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Japanese Language & a Job in Japan...while not a requirement, has advantages
The Typical Industries in Tokyo Catering to Non-Native Japanese Speakers
Okay, well a common question I get when I meet people currently living in Japan as well as traveling through Japan is "do I need to speak Japanese to get a job in Japan?" To answer this question, it really depends on what exactly you mean by a job. Are you looking for something fun that will provide you with a salary and some freedom, or are you looking for something more, such as a career, something that will provide you with a nice salary and potential growth and career advancement.
Let's say something very specialized, like a scientist that studies and creates new drugs. I'm pretty sure these people have jobs here in Japan and are required to use very little Japanese, if any at all. But if you were one of these people you would already know this. Another example is an amazing American football player. There is an American football league here in Japan and there are several teams here in Japan that have recruited and paid talented American football players to play on their team. They give them an imaginary job at their company (like Toshiba, Panasonic, etc.) with a real desk to sit in and a salary of over 100k USD to play football. The teammates even learn basic plays and calls in English so that they can communicate on the field, all because he is better than all of his teammates. So if you have something to offer that can’t be beaten, the rules that apply to Joe the plumber, don’t apply to you.
Okay, so let's not get off topic too much. Where are these jobs available and to who? Well, the above list I gave you, the only job that applies to areas outside of Tokyo, Japan are the English teachers. You could easily get a job teaching English anywhere in Japan and it's pretty much the only job you could get anywhere in Japan without speaking Japanese. But, you are probably reading this article, or at least I hope you are, to find ideas and answers on how to find a rewarding career in Japan. Hence, you are probably not looking for ways to find an English teaching job in the mountains of Japan, so let's move on.
Now, that leaves us pretty much with Tokyo as being the only area to really find work in Japan. This is not to say you couldn't find a job in Osaka, Kobe, or Yokohama, some of the largest cities in Japan outside of Tokyo. But, it would be extremely difficult, as most of the jobs are in Tokyo, it’s the same reason most Japanese migrate into Tokyo for work. For example, rather than you having 300 companies to choose from you will have something more like 2. It's just more limited in the number of jobs and the industries available.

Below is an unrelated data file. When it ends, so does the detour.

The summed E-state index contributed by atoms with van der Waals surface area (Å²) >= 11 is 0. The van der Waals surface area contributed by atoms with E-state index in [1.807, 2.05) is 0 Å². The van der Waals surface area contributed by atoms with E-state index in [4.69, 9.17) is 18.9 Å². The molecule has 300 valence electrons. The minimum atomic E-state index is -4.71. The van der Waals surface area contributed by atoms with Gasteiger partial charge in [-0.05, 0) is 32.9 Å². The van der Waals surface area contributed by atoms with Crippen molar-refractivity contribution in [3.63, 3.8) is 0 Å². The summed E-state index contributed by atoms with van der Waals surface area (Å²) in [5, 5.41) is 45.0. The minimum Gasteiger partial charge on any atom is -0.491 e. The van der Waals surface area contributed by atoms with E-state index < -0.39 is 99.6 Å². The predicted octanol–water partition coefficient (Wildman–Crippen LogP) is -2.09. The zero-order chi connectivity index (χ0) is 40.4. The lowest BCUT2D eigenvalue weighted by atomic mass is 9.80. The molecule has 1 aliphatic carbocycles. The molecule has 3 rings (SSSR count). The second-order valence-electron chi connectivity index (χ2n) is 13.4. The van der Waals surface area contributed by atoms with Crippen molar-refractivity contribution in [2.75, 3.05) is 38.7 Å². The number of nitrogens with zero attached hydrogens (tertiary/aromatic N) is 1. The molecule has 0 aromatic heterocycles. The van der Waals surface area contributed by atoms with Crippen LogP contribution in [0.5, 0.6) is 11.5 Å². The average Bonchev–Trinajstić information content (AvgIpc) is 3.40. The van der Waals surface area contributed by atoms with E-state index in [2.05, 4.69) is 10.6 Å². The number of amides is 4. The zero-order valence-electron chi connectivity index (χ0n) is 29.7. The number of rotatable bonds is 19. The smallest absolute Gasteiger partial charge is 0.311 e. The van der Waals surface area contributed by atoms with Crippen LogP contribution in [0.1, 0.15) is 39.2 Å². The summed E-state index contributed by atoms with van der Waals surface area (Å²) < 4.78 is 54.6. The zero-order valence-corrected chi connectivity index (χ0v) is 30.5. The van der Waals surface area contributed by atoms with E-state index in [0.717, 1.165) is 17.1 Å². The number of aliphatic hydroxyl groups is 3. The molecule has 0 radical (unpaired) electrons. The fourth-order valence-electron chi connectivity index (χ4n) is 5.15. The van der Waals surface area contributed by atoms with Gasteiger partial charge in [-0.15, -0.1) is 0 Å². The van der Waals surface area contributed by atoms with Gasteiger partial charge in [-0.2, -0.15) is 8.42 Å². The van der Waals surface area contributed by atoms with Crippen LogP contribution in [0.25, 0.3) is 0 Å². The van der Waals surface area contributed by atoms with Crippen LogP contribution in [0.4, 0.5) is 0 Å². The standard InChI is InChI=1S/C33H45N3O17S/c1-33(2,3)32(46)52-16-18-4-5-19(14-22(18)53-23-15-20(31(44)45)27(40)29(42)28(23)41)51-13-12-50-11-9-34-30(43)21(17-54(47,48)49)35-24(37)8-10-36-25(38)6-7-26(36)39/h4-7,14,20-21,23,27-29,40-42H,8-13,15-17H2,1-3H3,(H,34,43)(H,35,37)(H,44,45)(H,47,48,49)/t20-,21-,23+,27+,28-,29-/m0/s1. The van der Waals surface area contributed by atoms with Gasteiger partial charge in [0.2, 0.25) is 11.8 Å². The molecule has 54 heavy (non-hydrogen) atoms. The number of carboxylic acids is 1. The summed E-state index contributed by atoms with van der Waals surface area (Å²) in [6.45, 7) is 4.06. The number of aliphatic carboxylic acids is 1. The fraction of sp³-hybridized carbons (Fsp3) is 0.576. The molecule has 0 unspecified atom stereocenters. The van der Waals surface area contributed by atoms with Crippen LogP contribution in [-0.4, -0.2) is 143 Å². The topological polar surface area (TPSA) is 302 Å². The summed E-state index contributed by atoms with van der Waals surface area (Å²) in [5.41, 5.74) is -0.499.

Pretty much, everything happens in Tokyo. The Japanese move from Osaka to Tokyo to get a job, because good jobs are so scarce in Osaka unless you want to be a factory worker, a retail worker, or in the food/restaurant, or street vendor industries.
If you wish to be a headhunter, there are plenty of opportunities in Tokyo to do this as well. The payout is nice, so I hear, but it's not really a job that offers you much career growth, and it’s definitely not a job for everyone. You will and should end up being a fantastic sales person and reader of people, but other than that there is not much to further expand upon. However, this might be a good career path as a jumping point. You can meet many people, make good connections, and as long as you have a plan once you had made your key contacts you can run with your ideas and do what you had planned out to do.
Another industry in Tokyo often found to be filled with many foreigners that cannot speak Japanese, is the financial industry. There are plenty of people in Tokyo working for the Merrill Lynch’s and Morgan Stanley’s of the world. But of course most of these people come from backgrounds in finance and have been relocated to Japan on expat packages, so you are not probably reading this article if you were currently working at one of these companies. However if you are just starting out your career in the states and you wanted to work in an international setting, this is one job that you can look into, as financial investors are able to work pretty much anywhere in the world that has a market and typically the local language is not really a prerequisite.
The Typical Industries in Tokyo Catering to Non-Native Japanese Speakers
So I have stated several times that most of the non-Japanese speaking jobs are located in Tokyo, but what are these industries, because they don't apply to ever sector of business. You can think of Tokyo being the central hub for the following industries, IT, Consulting, Finance, Design, and well, pretty much everything. Tokyo does it all and is it all. The country has focused most of it’s business world in the heart of Tokyo with small business centers located outside of Tokyo in Osaka, Kyoto, Kobe, and Yokohama.